It’s not just the food and drinks that a pub offers — what also makes your visit memorable is the ambience, as well as the privacy it provides. The Chatter House allows you the space to know your companions better, even as you fill your stomach with delicious bacon wraps — with mac and cheese stuffing.

The interiors of the pub are dark and wooden, covered with iron and bricks. The walls of the outlet, in tony Khan Market, have lyrics of Irish rock bands scrawled all over.

In the midst of a chat with chef Ravindra Rawat, I could not help but notice that the servers were maintaining a distance from all the tables they were waiting on. Even a customer sitting alone was not made to feel conscious — a rarity in most Indian eateries. For this reason, this pub worked for me even before the food arrived.

The chef, who has been attached to the brand for the past 3-4 years, told IANS: “We change our menu on a quarterly basis and change a minimum of at least 20-30 items. People go for combos more here… Our meals for two sell the most. People like our pizzas, burgers and salads.”

After noting down all that I was open to trying, the chef assessed my likes and dislikes and whipped up the dishes on the menu that he personlly recommended. First came the perfectly cooked bite-size bacon wrap with mac and cheese. The bites were heavenly and sinful too, and a must-try for pork lovers.

The food I ordered was a mix of vegetarian and non-vegetarian, and the dish that I looked forward to was the dahi kebab — which turned out to be extremely soft but a tad creamy. I won’t say it was bad, but I have had better versions of it.

Next came the balls on fire, which were well-made lamb dumplings cooked in tomato and chipotle sauce finished with feta and smoked chilli. It wasn’t very hot but there was a soft presence of chilli, which lingered on for a bit. The meat was well-minced and melted in the mouth.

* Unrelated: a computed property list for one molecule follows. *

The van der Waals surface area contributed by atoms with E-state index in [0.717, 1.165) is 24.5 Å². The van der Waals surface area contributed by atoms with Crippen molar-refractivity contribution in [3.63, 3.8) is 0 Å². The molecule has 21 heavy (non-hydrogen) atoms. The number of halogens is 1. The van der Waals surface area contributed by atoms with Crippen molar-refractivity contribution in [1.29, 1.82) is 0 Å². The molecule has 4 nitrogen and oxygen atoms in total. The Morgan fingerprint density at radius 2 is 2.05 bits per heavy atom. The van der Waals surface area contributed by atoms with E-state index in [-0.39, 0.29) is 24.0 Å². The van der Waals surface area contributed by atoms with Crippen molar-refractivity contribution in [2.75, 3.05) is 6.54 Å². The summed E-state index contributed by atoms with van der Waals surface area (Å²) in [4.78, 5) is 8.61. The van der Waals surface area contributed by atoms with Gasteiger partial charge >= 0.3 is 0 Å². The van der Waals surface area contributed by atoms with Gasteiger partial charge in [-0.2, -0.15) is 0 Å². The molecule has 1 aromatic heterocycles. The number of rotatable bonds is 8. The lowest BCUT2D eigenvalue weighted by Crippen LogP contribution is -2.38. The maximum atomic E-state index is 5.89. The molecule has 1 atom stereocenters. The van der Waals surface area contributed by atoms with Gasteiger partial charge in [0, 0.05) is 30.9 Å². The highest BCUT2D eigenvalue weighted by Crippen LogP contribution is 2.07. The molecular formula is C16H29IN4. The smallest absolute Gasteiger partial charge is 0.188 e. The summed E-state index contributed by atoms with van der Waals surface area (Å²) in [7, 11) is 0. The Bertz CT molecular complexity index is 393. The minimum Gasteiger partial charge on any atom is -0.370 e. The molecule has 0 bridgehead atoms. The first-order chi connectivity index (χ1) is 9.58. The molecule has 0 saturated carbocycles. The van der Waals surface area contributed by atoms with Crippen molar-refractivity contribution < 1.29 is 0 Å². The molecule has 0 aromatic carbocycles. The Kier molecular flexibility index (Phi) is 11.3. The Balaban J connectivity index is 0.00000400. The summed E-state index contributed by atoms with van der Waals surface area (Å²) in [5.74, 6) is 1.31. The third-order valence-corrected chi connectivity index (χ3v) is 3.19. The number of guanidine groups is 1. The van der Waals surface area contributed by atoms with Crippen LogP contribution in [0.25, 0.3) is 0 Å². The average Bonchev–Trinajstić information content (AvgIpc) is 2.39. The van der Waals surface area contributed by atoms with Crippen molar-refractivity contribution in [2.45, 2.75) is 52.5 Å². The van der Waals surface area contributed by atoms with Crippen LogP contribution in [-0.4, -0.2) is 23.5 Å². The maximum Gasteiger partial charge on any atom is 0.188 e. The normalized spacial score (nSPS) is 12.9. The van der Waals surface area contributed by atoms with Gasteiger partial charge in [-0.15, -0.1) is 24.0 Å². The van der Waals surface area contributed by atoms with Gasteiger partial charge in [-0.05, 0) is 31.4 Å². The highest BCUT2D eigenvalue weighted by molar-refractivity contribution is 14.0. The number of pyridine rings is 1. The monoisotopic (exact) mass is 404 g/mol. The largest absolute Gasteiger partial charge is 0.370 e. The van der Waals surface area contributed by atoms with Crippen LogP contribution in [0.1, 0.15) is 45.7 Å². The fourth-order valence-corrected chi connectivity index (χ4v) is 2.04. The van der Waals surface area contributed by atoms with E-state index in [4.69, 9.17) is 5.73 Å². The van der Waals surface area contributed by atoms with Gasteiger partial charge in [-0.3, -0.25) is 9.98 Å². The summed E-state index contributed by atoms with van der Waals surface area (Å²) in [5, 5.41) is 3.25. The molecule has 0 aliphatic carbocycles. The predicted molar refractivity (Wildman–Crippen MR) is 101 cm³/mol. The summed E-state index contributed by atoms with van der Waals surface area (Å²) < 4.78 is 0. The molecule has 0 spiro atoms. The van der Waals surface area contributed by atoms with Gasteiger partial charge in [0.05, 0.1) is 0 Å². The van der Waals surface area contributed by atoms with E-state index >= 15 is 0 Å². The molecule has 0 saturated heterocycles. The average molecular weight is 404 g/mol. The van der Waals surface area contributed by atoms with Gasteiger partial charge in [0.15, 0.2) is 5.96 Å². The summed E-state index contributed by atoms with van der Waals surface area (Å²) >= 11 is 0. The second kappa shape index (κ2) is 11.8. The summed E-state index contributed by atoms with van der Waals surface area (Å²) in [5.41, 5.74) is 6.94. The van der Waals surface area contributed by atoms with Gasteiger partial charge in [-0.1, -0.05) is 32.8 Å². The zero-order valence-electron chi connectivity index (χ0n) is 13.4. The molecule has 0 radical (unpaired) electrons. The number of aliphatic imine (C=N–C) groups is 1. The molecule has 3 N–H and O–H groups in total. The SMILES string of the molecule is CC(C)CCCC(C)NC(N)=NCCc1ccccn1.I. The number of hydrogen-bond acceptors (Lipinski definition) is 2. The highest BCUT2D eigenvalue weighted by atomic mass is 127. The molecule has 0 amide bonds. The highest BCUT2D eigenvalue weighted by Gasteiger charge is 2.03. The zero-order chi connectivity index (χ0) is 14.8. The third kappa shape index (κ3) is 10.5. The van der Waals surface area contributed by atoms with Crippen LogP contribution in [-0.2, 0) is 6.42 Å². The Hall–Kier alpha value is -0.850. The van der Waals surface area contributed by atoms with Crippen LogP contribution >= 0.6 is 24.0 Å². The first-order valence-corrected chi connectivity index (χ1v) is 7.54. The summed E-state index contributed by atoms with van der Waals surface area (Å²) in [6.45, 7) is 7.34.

As for the drinks, the classics were ordered — mojito and the Long Island Iced Tea, which helped to down the pub’s specialty — blue cheese naan and dal makhni. An interesting concept, which I found a bit overrated. The presentation was impressive, but the taste was average.

There are innovations too. For instance, the focaccia pao bhaji, a take on the traditional pao bhaji where the “pao” is replaced by the Italian focaccia bread. Definitely recommended for the vegetarian, but beware of the overdose of peas.

The pizza — I tried the herb marinated vegetarian variety — was just okay, nothing exceptional.

Then came on pork ribs, which had a good dressing of barbeque sauce. But I’d say my aunt makes them better. It’s a good attempt, but it’s not as juicy and chewable as they should be, which is why I couldn’t take more than two bites.

The chicken spring rolls were crisp and nice and the galouti kebabs,which I was hoping would be great, did not impress much.

For seafood lovers, the prawns are a must-try. Named prawn star Italiano, the chef had tossed the Cochin bay prawns in pepper chino, garlic and tomato sauce with garlic bread. I did not have much place in my tummy as I was saving space for the dessert; otherwise I could have finished the entire dish in one go.

On to the game changer — the desserts. I lapped up the apple crumble cake with ice cream. It wasn’t exactly a cake like we would imagine with the bread, but more like the inside of an apple pie — soft, light as air, sprinkled with muesli with a dollop of vanilla ice cream.

Full up to the neck, I had to give up on the other desserts that the pub has come up with like the caramalised banana cigars and the gooey chocolate cake. But the apple crumble is a winner.

FAQs:

Where: The Chatter House, 1st & 2nd floor, 58, Khan Market, Rabindra Nagar, New Delhi, 110003

Timings: 12 noon to 12 midnight.

Price for two: With alcohol Rs 1,800 (approx), without alcohol – Rs 1,200 (approx).